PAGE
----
Two case studies explore these relationships between labs and institutions in the early 20th century: the Home Economics Food Lab at the University of Manitoba, and the Tuskegee Institute’s Jesup Wagon. The chapter also considers university lab policy and infrastructure as two different approaches to knowledge production. Reports from the Rockefeller Foundation on the importance of studio-labs and Crow and Bozman’s study of strategic interventions in university R&D labs are discussed in terms of policy and infrastructure.
4. Lab People
The human element and management techniques of labs over time are focused on in this chapter, returning to the examples of Menlo Park and the MIT Media Lab. People are a product as well as producers of labs. They are trained and refined through their interaction with the lab. In their discussion of the impact of “great man” narratives on the wider context of knowledge workers, the authors acknowledge the paradox of the lab worker who become so closely associated with a lab’s infrastructure that they are all but erased when credit is assigned, an erasure ironically due to their own technical proficiency. The current trend of hyperbolic discourse and manipulating scientific statements for political purposes, particularly by the right, is also discussed in the context of Bruno Latour’s “Why Has Critique Run Out of Steam?”
The University of Texas at Austin’s ACTLab is presented as an example of a space centered on experimental media arts where radical pedagogical ideas are adapted into institutionally accepted forms. “Where the MIT Media Lab nested a corporate mind-set inside a veil of creativity, the ACTLab used a corporate veneer as a shield that allowed the non-utilitarian and the non-profit-minded to flourish within its spaces” (178). Hybrid labs are places where “the gray work of institutional mediation means that funding can support research and activities that intentionally push against traditional boundaries” (185).
5. Lab Imaginaries
The imaginaries element of the extended lab model considers the fantasies and beliefs about historical laboratories alongside the idea of the laboratory as a place where the imagined is made real. Hybrid labs are speculative spaces that go beyond knowledge creation to be “places of recreation, imagination and activism” (189).
The chapter presents an interesting exploration of the parapsychology experimentation undertaken in the 1940s by Thomas Glendenning Hamilton of the University of Manitoba. This is paired with a more mainstream mid-twentieth century example, Bell Labs. Lab president Mervin Kelly characterized Bell Labs as “an institute of creative technology” where workers were paid for their imaginative abilities. Arthur C. Clarke observed Bell Labs represented “a factory of ideas” (205).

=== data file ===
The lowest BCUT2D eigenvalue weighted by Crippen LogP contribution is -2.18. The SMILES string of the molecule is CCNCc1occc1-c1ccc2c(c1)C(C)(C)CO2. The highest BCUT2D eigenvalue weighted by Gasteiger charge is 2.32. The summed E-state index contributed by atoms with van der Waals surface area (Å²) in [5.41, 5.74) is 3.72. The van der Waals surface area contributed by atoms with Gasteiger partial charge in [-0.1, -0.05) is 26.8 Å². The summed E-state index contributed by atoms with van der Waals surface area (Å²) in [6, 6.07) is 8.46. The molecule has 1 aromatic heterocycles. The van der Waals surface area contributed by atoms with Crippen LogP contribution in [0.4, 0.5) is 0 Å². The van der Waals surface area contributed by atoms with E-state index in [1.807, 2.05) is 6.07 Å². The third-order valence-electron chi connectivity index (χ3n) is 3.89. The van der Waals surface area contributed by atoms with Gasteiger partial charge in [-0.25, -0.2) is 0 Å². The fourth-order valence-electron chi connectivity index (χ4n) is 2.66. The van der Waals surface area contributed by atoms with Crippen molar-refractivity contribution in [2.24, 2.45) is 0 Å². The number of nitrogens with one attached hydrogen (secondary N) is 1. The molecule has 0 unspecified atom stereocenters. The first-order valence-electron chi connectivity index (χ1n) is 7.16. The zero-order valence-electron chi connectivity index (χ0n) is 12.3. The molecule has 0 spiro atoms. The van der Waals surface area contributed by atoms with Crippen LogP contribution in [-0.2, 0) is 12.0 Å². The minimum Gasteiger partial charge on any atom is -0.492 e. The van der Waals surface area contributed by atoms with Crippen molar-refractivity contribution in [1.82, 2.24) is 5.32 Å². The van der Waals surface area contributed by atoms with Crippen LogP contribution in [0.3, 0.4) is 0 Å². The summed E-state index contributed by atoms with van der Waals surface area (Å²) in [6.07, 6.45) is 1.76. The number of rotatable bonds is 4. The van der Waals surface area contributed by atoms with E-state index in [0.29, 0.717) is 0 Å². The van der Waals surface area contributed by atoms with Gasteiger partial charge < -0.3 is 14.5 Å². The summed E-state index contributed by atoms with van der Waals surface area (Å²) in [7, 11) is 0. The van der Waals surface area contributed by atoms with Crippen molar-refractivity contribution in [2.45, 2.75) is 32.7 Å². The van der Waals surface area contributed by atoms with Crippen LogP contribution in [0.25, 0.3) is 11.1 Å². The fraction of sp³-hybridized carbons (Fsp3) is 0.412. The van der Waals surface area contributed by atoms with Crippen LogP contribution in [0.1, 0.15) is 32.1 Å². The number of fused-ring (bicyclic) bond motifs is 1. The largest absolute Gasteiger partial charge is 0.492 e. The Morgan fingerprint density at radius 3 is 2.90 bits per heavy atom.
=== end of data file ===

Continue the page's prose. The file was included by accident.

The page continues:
The collection of vintage equipment in the research collections of teaching labs is also discussed for their pedagogical value in introducing fundamentals of lab techniques at low risk or cost.
6. Lab Techniques
In hybrid labs, space, apparatus, infrastructure, people, and imaginaries are bound together through technique. The authors cite Johnathan Sterne as writing that technique “connotes a connection among practice, technology, and instrumental reason: it is a form of ‘reasoned production,’ ‘a way of revealing,’ a ‘means with a set of rules for the game’” (22). Technique is connected with rationality, and brings mechanics to bear on spontaneity.
The authors point to 3D printing as being a microcosm of the hybrid lab. 3D printing embodies common elements of the extended lab model, involving apparatus, infrastructure and imaginaries. Ideas are shared through code (STL). The printer itself is a lab apparatus requiring a complex infrastructure supply chain. The collective situations created in 3D printing “bind people into temporary affiliations around projects that bind people into temporary affiliations around projects” (216).
Once again, the authors turn to the Bell Labs example in exploring the relationship of collaboration and technique, where DIY becomes DIWO (do it with others). Experimenting, testing and failure are all part of the hybrid lab’s mission of probing what is possible. The shared lab environment makes documenting, observing, collecting, testing and reporting possible. Tom Hartnett’s consensus-oriented decision making process is offered as a template for collective thinking and resolution.
The authors also consider the “living lab model,” emphasizing community engagement and interaction with neighborhoods and individuals to be particularly important in hybrid labs. Living labs allow for an iterative process where community partners can join in evaluating prototypes and influencing future development.
The Lab Book concludes that hybrid labs are places of interdisciplinary translation, where the disciplinary language of one community is translated into that of another. The authors note that such translation requires breaking down, regrouping and reordering concepts, citing Thomas Kuhn’s perspective that “new practices do not so much flow directly from technologies that inspire them as they are improvised out of old practices that no longer work in new settings” (248). Those who work in hybrid lab environments, whether virtual or physical, will recognize the spirit of “creative misuse” in this statement and in much of this book. We build on what came before, but in ways that can’t be foreseen. As the authors conclude, the project of translation is always ongoing.
Wulf, Andrea. Magnificent Rebels: The First Romantics and the Invention of the Self. Knopf Doubleday Publishing Group, 2022.
- Humboldt University, founded by brothers Wilhelm and Alexander von Humbolt in 1809 is a fitting place for hybrid lab work. The brothers were closely associated with the early German romantics who recognized the interrelationship of the sciences and the arts. Their contemporary Novalis wrote “Laboratories will be temples” where science, poetry and art will be as one. (Wulf)